But the entrance and residential accommodation on the ground floor of the building needs vital changes to give greater freedom and independence to youngsters with physical and learning disabilities.

The bill for the work was set at just under £32,000 and the bulk of money came from grants and pledges from charitable trusts, along with a contribution of £4,000 from Durham Scouts themselves.

A ground floor ramp, automated doors, the widening of some doorways and installation of emergency pull cords will give youngsters, who have been unable to fully enjoy their stay, greater “freedom, dignity and respect.” The measures extend throughout the ground-floor dormitory and also include a bedroom adapted for four people with mobility issues. The freemen’s gift will specifically cover costs for the automated doors for that room, which also includes an en-suite facility.

“As well as the house we have a permanent tented village within the grounds and can, on occasion, cater for jamborees for up to 3,000. The dorm provides residential opportunities for 40 young people and allows them the chance to tackle a variety of outdoor skills and qualify for badges during their stay.

“The accommodation will offer everything from overnight to week-long stays and adaptations allow those with mobility and learning needs the opportunity to thrive in scouting.

“Over the past four years we have cultivated new links with schools whose pupils have physical or special educational needs. Until now they have not been able to fully enjoy their stay but that can now change. The freemen’s £500 donation completed our appeal for support,” said Louise Barbe, a county fundraiser for Durham Scouts.

Kathleen Vasey Warden of the Drapers Company Durham City Freemen, Mark Ireland Moor House Trustee,
Pip Cottam Centre Manager
Alan Ribchester Durham City Freemen Charitable Trust Trustee.

Alan Ribchester, a freeman and a member of their charitable trust, said: “Prior to lockdown scouting continued to thrive and the facilities at Moor House have helped further the traditional ideals of scouting, as well as being great fun to use. The donation will help enormously broaden that appeal and the freemen are delighted their donation will help continue that development.”


Teenager Cops Freemen Apprenticeship Backing

Volunteer police cadet Charland Brain was awarded “top marks” for helping a crime fighting charity’s mission to build safer communities.

And her work has now earned a special vote of confidence from Durham City’s Freemen as she embarks on a career as an apprentice youth worker in the employ of the police.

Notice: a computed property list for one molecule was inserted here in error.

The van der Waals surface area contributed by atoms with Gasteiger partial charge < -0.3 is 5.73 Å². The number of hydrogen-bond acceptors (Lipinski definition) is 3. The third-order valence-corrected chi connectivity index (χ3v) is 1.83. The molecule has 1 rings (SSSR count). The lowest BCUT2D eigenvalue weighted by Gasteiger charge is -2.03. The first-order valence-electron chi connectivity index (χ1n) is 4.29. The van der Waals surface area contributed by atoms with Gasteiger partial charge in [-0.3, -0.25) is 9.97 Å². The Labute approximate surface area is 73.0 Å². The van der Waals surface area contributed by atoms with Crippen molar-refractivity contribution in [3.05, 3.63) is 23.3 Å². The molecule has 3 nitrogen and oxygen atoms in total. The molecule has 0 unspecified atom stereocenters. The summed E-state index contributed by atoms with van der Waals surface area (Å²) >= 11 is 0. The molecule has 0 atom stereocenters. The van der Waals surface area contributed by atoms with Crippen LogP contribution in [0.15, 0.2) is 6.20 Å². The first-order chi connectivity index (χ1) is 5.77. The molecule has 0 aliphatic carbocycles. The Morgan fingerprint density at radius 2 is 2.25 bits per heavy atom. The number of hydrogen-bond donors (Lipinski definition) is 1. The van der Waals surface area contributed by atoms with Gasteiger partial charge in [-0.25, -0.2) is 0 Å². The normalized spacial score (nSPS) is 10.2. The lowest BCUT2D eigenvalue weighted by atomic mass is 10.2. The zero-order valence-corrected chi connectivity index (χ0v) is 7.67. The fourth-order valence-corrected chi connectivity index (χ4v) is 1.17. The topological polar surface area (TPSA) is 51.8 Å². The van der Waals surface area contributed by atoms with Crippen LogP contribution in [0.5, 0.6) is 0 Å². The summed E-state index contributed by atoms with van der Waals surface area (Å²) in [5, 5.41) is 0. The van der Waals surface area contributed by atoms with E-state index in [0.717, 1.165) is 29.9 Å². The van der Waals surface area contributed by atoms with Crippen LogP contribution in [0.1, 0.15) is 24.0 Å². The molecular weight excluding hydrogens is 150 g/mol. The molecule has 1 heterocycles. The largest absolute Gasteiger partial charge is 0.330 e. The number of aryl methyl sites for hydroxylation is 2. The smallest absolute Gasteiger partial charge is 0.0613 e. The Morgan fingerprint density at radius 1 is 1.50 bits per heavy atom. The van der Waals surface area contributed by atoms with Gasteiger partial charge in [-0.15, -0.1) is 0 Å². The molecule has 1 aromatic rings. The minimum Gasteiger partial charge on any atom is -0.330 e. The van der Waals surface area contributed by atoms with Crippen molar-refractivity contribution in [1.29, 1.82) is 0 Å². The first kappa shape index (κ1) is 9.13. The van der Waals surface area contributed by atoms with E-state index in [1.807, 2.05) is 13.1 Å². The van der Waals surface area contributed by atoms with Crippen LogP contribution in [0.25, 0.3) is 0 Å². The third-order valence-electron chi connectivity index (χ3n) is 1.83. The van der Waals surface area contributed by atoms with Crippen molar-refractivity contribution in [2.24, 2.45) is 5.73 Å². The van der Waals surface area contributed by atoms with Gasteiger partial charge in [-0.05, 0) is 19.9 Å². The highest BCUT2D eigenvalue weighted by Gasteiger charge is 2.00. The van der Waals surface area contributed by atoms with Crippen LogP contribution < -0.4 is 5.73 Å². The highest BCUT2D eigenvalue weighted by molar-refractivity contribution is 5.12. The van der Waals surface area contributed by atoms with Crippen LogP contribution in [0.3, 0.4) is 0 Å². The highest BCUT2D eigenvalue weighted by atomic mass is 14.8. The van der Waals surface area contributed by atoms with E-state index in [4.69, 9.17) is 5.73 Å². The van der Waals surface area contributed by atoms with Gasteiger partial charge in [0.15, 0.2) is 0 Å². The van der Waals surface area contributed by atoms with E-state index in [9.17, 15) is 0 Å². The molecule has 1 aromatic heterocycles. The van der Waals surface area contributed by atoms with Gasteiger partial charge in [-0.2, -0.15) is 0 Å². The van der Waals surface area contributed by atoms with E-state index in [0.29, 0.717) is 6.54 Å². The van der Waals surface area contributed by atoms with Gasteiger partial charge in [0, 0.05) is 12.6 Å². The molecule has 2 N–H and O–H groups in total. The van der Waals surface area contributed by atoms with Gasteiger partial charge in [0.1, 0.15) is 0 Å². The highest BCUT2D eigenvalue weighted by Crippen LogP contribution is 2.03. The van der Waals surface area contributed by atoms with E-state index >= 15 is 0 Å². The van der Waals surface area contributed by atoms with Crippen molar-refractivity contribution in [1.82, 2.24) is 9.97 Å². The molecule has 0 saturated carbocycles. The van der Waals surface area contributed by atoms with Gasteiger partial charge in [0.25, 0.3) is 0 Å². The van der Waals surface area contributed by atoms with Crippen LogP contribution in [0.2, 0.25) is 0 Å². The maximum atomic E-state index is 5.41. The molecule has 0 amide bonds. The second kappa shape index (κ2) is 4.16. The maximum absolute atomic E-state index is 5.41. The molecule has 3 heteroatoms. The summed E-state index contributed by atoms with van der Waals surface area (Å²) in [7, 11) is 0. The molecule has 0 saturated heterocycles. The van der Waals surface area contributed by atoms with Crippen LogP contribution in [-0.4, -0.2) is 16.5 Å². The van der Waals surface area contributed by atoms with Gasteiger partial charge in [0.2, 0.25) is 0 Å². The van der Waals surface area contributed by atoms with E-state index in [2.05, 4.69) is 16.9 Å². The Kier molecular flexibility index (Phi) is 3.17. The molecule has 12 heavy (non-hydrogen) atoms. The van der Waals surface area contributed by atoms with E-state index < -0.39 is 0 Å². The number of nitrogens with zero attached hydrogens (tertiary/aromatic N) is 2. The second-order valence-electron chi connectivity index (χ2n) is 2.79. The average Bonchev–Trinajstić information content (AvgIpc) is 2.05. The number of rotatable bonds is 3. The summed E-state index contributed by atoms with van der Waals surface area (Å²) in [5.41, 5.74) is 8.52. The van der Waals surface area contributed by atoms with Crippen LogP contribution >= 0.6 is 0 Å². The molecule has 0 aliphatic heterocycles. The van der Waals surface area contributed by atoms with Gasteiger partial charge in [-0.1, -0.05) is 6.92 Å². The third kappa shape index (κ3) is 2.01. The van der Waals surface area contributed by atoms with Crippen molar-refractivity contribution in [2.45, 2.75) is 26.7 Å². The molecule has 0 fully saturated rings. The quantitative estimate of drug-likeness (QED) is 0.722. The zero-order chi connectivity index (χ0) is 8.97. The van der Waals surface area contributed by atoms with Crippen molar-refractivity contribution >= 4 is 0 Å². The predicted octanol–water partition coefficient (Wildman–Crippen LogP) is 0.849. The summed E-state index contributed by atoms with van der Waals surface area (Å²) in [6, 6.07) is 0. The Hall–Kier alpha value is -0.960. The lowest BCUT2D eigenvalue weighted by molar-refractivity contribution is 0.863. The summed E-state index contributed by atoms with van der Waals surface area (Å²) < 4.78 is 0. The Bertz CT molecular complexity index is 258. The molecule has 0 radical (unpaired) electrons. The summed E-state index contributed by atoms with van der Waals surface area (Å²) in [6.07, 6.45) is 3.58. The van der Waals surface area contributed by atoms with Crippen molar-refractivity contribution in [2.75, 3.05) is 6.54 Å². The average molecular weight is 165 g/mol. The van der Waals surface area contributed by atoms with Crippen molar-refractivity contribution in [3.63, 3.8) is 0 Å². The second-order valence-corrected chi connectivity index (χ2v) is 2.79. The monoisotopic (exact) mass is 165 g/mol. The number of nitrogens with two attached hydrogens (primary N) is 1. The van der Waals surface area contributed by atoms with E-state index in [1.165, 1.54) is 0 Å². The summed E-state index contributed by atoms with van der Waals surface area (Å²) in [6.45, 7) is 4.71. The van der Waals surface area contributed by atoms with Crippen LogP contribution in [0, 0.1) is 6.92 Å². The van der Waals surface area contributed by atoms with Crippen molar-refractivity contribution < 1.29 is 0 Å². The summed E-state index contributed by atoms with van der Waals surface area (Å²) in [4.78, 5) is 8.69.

Sixteen-year-old Charland, who lives in Chester-le-Street, devoted two years of her spare time to supporting the work of the Durham Agency Against Crime (DAAC) and logged a one-hundred per cent attendance record along the way.

Her commitment and determination to succeed so impressed the freemen’s charitable trust they offered her a £300 bursary to buy laptop software and other equipment needed in the first year of the two-year apprenticeship based at Derwentside College.

Durham Constabulary’s apprenticeship scheme has been running for five years and the 20 cadets who have successfully completed the course have found employment. Among them are two who became full-time police officers, two are special constables, six are Police Community Support Officers and two went on to become teachers.

Charland Brain with Chief Constable Jo Farrell - Image courtesy Geoff Kitson

DAAC – a partnership launched over 30 years ago by involving the public, private and voluntary sectors - currently has 75 cadets, aged from 11 to 18, on the books and are looking for more to help deliver crime prevention initiatives, assist with public safety events and get involved in community projects.Six cadets applied for apprenticeships this year – with Charland scoring the highest marks.

In addition to their college studies all apprentices work directly with primary schools, delivering instruction to “mini police officers” on internet safety and involvement in projects helping steer youngsters away from risks of being caught up in crime or anti-social behaviour.

DAAC’s executive manager, Bryan Russell, said: “Charland’s route to securing the apprenticeship has not been as easy one but her determination to succeed has been there for all to see. Covid too has played its part – the start of her course delayed until the end of the month (March).”

Eric Bulmer, chairman of the Freemen’s charitable trust said: “Supporting apprentices during training has been a cornerstone of the trade guilds of the city for hundreds of years. We are delighted to maintain this element of our heritage by supporting Charland as she embarks on her training. We will follow her progress with interest and wish her every success.”